Sunday, March 28, 2010

October 15, 2009 Day 6: San Francisco

I got in an early flight, ugly early flight. I woke up in the morning at 3am left the hotel at 4am to make sure I caught my 6am flight. I can blow a train early in my trip, but I can't miss a flight towards the end of my trip. The flight was full and luckily, fairly quick, a tad over 2hrs.

I had only 4-5hours of sleep last night so when I went directly to the hotel arriving around 930am, of course there were no rooms ready yet. So I left my bags and went strolling through San Franciso. Random walking, no rain, so it was great. I wandered out past Union Square, not knowing that later in the afternoon, this place would be mobbed by crowds waiting to glimpse Pres. Obama's arrival. I almost stayed at that Westin Hotel that he was staying at. But I chose a boutique hotel a mere 2 blocks down. No regrets.

Then it started to rain and I ducked into a super cuts where a little Asian lady talked me into a trim. Some Asians take an "American" name, her real name was Hong, but when she answered the phone "...this is Holly." Go figure.

While I was getting the hair cut two firetrucks stopped right in front of the store, earthquake preparedness drills. Of course.I was there on the 20th Anniversary of the Loma Linda earthquake. Lovely.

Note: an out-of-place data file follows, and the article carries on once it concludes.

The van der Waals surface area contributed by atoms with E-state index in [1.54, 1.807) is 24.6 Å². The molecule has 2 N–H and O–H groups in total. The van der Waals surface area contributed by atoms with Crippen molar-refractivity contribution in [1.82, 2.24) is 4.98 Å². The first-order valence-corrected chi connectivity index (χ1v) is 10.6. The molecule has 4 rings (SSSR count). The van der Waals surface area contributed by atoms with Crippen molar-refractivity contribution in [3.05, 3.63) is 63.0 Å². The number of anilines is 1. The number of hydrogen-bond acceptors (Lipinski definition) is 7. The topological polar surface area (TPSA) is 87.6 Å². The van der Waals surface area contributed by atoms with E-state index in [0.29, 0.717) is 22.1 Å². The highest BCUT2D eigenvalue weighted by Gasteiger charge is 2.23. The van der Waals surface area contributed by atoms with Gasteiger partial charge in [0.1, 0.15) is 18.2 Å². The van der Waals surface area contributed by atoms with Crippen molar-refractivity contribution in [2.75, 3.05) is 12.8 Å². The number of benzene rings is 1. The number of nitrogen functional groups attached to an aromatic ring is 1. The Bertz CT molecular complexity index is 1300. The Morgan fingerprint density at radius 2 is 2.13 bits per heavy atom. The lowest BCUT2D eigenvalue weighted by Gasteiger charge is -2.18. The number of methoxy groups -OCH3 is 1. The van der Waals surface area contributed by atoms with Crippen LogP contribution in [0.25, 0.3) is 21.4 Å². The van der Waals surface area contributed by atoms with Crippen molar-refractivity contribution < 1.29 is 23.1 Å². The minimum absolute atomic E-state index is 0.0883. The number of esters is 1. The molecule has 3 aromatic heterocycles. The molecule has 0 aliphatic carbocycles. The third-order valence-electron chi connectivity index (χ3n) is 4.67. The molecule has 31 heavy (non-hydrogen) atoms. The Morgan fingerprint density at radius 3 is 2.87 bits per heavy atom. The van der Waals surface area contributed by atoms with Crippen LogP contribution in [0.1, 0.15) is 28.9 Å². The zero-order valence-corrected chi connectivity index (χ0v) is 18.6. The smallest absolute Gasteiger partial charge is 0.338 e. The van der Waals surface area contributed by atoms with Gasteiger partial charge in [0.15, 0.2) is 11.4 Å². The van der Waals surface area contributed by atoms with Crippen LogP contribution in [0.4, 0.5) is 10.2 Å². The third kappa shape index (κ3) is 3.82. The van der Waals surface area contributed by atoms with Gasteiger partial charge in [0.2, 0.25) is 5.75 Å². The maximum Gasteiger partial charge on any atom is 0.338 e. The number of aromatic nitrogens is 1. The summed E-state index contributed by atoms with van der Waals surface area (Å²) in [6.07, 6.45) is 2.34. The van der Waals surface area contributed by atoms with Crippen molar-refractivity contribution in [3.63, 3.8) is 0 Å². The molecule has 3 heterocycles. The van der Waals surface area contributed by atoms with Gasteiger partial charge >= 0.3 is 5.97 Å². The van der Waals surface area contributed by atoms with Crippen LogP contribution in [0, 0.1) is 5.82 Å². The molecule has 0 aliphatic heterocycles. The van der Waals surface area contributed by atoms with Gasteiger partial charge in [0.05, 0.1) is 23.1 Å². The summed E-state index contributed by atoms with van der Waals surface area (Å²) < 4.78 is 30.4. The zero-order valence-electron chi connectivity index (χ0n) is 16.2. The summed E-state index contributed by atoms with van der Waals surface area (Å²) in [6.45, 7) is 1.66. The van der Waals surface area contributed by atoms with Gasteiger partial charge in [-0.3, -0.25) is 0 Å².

By the time I wandered back to my hotel, they had a room for me. Corner room, facing a brick wall and the building next door. No problem, I wasn't here for the view in my room.

But when I came in, I turned on the TV and Falcon Heene's story was unfolding live. I once watched my 3yr old niece cry over the balloon that got away from her, my brother was traumatize (he says) when he lost his balloon, all I could think about was a frightened little boy. Thank God he was fine.

I watched it, riveted to the coverage, then I fell asleep. My meanderings through Seattle and my early morning flight took their revenge on me in the form of a crazy migraine headache, the kind only sleep can cure.

I had The Ruse gig I said I would go to. So I got up from my nap and went out around 7pm. It was a Thursday night but there was a lot of activity because of the President’s presence. So I stopped to talk to the doorman, ask how safe tonight would be if I walked back to the hotel. Well, he said it should be ok, lots of people around and it should be a good 20min walk. He didn't think I'd be able to find a cab. He didn’t understand; I was asthmatic recovering from knee therapy and you want me to walk all over San Francisco at night? I was being a baby, so I marched up the alley and proceeded to walk.

The street was still full of car traffic, but pedestrian traffic was very sparse. I thought to myself, if it’s this empty at 7pm how is it going to be around 11 or 12? I shrugged, I've walked through darker alleys, been through deeper dramas and survived, I wasn’t about to let a little thing like walking in a strange city alone deter me would I?